With Public Interest Waning, NASCAR Needs A New Hero

With Public Interest Waning, NASCAR Needs A New Hero

Abhiram Godavari, Staff Writer

One of the most well-known American-born sports is currently in its 73rd full season, with three major divisions all running competitions and players vying for season’s end championships.
It’s not football, however; this is stock car racing.
Indeed, the 2022 NASCAR Cup Series season is already well underway, having completed 10 main races as of April, the current season looks to be promising. A slew of drivers have earned their first-ever Cup wins this season alone, including this year’s Daytona 500 winner, rookie Austin Cindric.
Yet, one problem from recent seasons still rears its ugly head; NASCAR has not been popular with the American public since the early 2000s.
Since the untimely death of the sport’s emblematic driver Dale Earnhardt Sr., NASCAR has, for a large part, pretty much lost its identity, which became indistinguishable from that of Earnhardt’s by 2001, the year wherein he tragically passed away during the Daytona 500. The Intimidator, as he was best known, was revered for his aggressive driving style that drew fans to the sport.
Earnhardt was, to many, the last true “cowboy” driver in NASCAR. He did things largely his own way while winning seven championships. His first championship in 1980 came the year after his debut full-time season in 1979, in which he won the Rookie of the Year award.
The lack of truly standout personalities in NASCAR Cup Series competition, both on and off the track, is part of the reason why the sport is continuing to wane in popularity. While it is true that trends like NASCAR will eventually drop from the public interest, having a real draw to the sport is what made it boom in popularity during the 1990s in the first place.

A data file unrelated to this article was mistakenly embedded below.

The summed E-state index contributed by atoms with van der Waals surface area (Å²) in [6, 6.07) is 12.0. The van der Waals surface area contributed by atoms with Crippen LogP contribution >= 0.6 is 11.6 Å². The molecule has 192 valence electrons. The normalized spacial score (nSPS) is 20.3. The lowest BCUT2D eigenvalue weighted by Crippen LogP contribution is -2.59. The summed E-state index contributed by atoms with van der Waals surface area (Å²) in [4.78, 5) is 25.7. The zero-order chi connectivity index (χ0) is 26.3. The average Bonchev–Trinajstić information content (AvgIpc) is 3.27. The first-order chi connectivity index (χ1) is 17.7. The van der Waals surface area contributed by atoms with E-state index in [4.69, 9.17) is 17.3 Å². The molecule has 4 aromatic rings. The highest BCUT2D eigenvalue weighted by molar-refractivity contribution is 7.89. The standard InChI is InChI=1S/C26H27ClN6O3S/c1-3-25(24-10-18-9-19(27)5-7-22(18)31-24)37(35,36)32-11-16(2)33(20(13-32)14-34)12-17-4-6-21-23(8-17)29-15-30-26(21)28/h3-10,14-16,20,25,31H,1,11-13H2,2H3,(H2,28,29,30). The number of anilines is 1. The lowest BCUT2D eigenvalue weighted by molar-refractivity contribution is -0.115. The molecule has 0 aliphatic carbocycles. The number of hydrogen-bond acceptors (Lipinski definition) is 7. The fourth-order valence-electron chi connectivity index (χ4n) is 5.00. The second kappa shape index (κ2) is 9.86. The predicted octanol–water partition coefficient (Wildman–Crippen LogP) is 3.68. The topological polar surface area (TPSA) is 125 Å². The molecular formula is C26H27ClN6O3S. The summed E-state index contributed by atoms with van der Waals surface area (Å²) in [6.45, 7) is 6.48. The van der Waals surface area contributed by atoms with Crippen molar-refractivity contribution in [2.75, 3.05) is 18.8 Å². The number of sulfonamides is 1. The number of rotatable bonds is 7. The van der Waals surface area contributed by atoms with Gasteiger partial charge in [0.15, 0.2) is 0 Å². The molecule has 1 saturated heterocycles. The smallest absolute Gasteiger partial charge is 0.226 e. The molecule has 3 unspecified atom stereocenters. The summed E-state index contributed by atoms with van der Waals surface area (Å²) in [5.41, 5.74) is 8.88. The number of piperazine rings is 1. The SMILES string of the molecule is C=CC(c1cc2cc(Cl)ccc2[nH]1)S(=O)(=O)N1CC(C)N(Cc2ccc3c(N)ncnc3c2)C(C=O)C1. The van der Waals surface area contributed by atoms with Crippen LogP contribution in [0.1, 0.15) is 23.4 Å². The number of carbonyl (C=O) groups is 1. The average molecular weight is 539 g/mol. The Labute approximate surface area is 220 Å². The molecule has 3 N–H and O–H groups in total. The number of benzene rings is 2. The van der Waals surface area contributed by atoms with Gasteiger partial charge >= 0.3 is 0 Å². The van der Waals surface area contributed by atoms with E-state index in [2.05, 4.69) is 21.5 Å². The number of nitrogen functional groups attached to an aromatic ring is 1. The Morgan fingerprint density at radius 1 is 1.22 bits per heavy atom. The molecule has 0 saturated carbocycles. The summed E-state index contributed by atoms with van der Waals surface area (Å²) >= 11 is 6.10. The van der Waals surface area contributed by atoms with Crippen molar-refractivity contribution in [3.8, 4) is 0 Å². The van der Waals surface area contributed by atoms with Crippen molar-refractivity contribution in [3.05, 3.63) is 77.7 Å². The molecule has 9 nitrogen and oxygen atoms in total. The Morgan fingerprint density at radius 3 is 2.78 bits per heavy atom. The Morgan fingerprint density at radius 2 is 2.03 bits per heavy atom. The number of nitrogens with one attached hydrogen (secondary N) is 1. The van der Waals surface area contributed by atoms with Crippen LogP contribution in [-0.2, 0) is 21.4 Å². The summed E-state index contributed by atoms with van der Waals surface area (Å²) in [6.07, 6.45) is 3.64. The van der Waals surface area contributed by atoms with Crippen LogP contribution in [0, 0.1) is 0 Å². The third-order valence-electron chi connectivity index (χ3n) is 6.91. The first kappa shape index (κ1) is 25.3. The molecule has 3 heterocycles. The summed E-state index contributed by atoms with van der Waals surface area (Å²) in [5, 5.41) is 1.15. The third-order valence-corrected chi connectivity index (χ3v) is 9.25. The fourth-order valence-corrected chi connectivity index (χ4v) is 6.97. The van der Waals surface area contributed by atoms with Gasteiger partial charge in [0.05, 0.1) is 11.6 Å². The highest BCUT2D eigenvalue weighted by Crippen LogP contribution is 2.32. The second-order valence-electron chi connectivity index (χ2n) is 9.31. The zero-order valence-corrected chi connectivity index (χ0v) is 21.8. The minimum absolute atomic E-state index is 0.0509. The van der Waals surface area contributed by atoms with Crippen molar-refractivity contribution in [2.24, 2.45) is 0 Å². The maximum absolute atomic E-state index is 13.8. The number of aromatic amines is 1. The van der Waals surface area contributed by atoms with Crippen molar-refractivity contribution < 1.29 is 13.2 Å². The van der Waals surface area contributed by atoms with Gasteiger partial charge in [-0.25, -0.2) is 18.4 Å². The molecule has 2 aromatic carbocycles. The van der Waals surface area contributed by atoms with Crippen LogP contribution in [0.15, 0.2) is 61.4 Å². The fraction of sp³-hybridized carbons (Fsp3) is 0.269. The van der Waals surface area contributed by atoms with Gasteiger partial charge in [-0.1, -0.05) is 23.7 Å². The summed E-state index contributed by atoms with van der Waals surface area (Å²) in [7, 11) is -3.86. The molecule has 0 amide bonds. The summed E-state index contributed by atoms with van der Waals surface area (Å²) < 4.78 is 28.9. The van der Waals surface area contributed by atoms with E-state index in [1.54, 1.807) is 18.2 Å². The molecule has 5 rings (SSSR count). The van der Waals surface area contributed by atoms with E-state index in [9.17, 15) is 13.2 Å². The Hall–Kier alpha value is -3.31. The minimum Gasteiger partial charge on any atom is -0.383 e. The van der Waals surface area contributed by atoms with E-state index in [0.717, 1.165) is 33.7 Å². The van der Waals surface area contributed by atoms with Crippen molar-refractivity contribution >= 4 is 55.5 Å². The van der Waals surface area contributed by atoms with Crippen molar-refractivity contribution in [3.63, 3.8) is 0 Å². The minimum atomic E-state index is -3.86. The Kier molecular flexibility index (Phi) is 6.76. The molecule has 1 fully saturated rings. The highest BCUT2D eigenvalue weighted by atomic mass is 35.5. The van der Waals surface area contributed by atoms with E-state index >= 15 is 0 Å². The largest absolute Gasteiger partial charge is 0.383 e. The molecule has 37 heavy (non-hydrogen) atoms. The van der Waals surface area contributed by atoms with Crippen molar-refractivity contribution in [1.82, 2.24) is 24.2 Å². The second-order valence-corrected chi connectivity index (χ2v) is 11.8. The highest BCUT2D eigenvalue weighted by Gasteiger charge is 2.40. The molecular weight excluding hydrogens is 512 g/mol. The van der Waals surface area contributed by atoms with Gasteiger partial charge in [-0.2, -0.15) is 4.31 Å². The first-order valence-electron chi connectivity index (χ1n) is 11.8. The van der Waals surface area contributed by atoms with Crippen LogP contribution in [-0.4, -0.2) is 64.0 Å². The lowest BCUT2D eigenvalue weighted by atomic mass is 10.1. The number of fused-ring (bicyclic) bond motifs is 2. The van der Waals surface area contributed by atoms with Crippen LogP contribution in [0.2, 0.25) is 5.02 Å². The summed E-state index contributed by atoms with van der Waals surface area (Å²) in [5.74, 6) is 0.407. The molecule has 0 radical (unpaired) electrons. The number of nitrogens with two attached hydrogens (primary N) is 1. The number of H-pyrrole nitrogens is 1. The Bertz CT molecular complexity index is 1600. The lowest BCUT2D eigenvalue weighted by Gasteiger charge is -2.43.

The only possible flag-bearer for the rough and forceful driving style of Earnhardt’s today is Kyle Busch, a two-time season’s end Cup Series Champion in both 2015 and 2019. His controversial bump-and-run tactics, and his overall vengeful nature, is somewhat reminiscent of the Intimidator’s charm.
Also, much like Earnhardt, Busch comes from a racing family, as his brother Kurt is the 2004 Cup Series champion, and in a similar fashion has yet to score a victory in the sport’s equivalent to the Super Bowl–the Daytona 500.
There are other parallels to be made, such as both drivers having a litany of hateful fans to their names due to their driving style, but Busch doesn’t have the charm that Earnhardt had.
NASCAR needs an entertaining personality to stick with the sport for several years if there will ever be any proper return to mainstream semi-popularity, and currently, the one true standout is Busch. In a manner of speaking, he is the closest thing modern NASCAR fans have to an Earnhardt-type figure.
Boredom in today’s Cup Series sets in rather quickly, and the sport is having trouble in every possible way.
Hopefully Busch will truly accept his role as the villain character of modern NASCAR and only time could tell if he will sit among Petty, Earnhardt, and Johnson as a potential seven-time Cup Champion.